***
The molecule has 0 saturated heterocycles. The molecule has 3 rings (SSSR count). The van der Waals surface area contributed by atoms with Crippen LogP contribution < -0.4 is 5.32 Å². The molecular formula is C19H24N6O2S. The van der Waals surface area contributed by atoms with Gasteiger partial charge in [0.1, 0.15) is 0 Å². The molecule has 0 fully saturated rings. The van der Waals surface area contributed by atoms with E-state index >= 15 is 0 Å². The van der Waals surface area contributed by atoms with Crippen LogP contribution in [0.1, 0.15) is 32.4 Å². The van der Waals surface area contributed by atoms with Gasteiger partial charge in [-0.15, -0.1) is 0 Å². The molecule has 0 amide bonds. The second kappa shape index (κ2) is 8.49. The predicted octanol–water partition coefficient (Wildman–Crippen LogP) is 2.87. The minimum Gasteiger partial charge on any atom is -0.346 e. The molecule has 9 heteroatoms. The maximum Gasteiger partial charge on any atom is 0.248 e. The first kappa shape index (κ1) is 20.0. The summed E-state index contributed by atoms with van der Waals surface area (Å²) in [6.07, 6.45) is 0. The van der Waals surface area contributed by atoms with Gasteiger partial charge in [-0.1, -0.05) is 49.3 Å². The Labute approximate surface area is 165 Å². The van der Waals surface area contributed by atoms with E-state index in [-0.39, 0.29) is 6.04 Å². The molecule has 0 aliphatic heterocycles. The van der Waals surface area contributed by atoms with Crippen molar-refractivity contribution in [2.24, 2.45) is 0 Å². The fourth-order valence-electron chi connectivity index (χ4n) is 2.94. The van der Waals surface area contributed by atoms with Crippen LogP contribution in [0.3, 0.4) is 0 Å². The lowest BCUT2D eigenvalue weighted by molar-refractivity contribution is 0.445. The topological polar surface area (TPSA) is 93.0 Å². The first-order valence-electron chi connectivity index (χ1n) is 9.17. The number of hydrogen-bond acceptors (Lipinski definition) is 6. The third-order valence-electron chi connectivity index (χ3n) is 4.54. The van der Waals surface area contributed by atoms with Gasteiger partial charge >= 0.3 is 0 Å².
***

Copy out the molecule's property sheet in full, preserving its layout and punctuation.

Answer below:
The molecule has 0 saturated heterocycles. The molecule has 3 rings (SSSR count). The van der Waals surface area contributed by atoms with Crippen LogP contribution < -0.4 is 5.32 Å². The molecular formula is C19H24N6O2S. The van der Waals surface area contributed by atoms with Gasteiger partial charge in [0.1, 0.15) is 0 Å². The molecule has 0 fully saturated rings. The van der Waals surface area contributed by atoms with E-state index >= 15 is 0 Å². The van der Waals surface area contributed by atoms with Crippen LogP contribution in [0.1, 0.15) is 32.4 Å². The van der Waals surface area contributed by atoms with Gasteiger partial charge in [-0.15, -0.1) is 0 Å². The molecule has 0 amide bonds. The second kappa shape index (κ2) is 8.49. The predicted octanol–water partition coefficient (Wildman–Crippen LogP) is 2.87. The minimum Gasteiger partial charge on any atom is -0.346 e. The molecule has 9 heteroatoms. The maximum Gasteiger partial charge on any atom is 0.248 e. The first kappa shape index (κ1) is 20.0. The summed E-state index contributed by atoms with van der Waals surface area (Å²) in [6.07, 6.45) is 0. The van der Waals surface area contributed by atoms with Gasteiger partial charge in [-0.1, -0.05) is 49.3 Å². The Labute approximate surface area is 165 Å². The van der Waals surface area contributed by atoms with E-state index in [-0.39, 0.29) is 6.04 Å². The molecule has 0 aliphatic heterocycles. The van der Waals surface area contributed by atoms with Crippen molar-refractivity contribution in [2.24, 2.45) is 0 Å². The fourth-order valence-electron chi connectivity index (χ4n) is 2.94. The van der Waals surface area contributed by atoms with Crippen LogP contribution in [0.3, 0.4) is 0 Å². The lowest BCUT2D eigenvalue weighted by molar-refractivity contribution is 0.445. The topological polar surface area (TPSA) is 93.0 Å². The first-order valence-electron chi connectivity index (χ1n) is 9.17. The number of hydrogen-bond acceptors (Lipinski definition) is 6. The third-order valence-electron chi connectivity index (χ3n) is 4.54. The van der Waals surface area contributed by atoms with Gasteiger partial charge >= 0.3 is 0 Å².